A planning application has been made to convert the Saab garage into a Tesco supermarket.
Read the application details on the South Cambridgeshire District Council website. Below is the text of the letter that was sent by local residents in response to the application. You can read previous visitors' comments.
Planning Application S/2133/14/FL
We note that there has been another application for the site of the former Saab garage in Harston to be converted into a supermarket. Before deciding whether to grant planning permission there are two significant areas that we would like you to consider.
The effect on the Post Office
We understand that increased competition is not grounds for objecting to a planning application and acknowledge that some local residents will welcome the jobs and services that could be provided by a supermarket. However, the arrival of another food store into Harston is likely to cause the existing village shop to close. This will mean that there is no Post Office in the village which would be a serious detriment to residents and local small business owners (also increasing the necessity of road travel – either by car or an increasingly diminishing bus service). If the effect of granting planning permission for a supermarket is that the store closes then competition will not have been increased.
We therefore believe that no planning permissions should be granted that could cause the loss of a Post Office in the village.
The effect on levels of traffic
The A10 carries approximately 12,000 vehicle trips per day. The planning application states: “The data also demonstrates that the site could attract 548 daily vehicle movements...this volume / frequency of movements is not expected to result in any material queuing / delay on the highway."
As residents who experience the volume of traffic daily we can not believe that there will not be a material effect on traffic. There are already significant delays for car users wanting to travel towards Cambridge or Royston either accessing the A10 from side roads (e.g. Station Road, Church Street, The Limes) or from properties directly on the High Street. Workers at Harston Mill also experience long delays when trying to exit the site. Problems caused by the volume of traffic can only be exacerbated by additional traffic to and from a supermarket.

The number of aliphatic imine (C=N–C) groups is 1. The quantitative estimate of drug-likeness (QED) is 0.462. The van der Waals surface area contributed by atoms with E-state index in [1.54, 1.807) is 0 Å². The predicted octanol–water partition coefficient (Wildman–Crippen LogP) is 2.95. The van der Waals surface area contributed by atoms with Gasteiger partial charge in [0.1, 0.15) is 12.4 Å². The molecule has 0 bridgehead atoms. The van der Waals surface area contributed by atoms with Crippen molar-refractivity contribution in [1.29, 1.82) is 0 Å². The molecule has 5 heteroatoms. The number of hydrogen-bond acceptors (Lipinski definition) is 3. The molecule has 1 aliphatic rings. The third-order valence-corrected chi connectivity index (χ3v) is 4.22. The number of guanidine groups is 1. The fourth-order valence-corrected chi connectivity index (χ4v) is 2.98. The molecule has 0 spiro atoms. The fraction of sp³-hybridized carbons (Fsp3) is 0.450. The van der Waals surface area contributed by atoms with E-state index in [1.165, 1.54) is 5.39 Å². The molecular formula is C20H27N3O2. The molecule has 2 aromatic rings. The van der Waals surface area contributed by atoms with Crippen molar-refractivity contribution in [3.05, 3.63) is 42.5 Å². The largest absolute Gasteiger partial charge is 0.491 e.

The current levels of traffic are already less than ideal for pedestrians and cyclists, particularly those crossing from Church Street to the south side of Royston Road / High Street – for example parents taking their children to the primary school.
A supermarket will add to the already known future increases to traffic that will be caused by planned developments in the neighbouring villages of Foxton and Hauxton.
The plans for a bridge over the railway at Foxton by March 2019 will mean that there is a constant stream of traffic through Harston. Currently the level crossing has a positive effect of providing gaps in the traffic which allow access to the A10 for residents and workers in Harston. Without these gaps access to the A10 will be significantly worse. Bypassing the level crossing is also likely to increase road use as those car and lorry drivers who currently take alternative routes to avoid delays at Foxton will return to the A10.
The planned new 1,000 space Park and Ride site at Hauxton can only add to the expected levels of traffic through Harston.
We do not believe that a decision to position a supermarket with direct access on the A10 for customers and deliveries can do anything other than exacerbate current and expected future traffic problems for Harston residents and workers and we do not believe any decision on this planning application should be made outside of the wider context of the anticipated increased traffic levels.
We therefore believe that the application should NOT be approved until a traffic management system is in place that enables Harston residents and workers improved access to the A10 and which allows pedestrians and cyclists to cross the road safely at additional points.
Options to explore in more depth must include a bypass (wanted by many, but not all, residents) and traffic control by synchronised traffic lights.
We urge you not to grant this planning permission until these two areas have been addressed satisfactorily.
Frances Pearce Gould
Also supported by (post-deadline):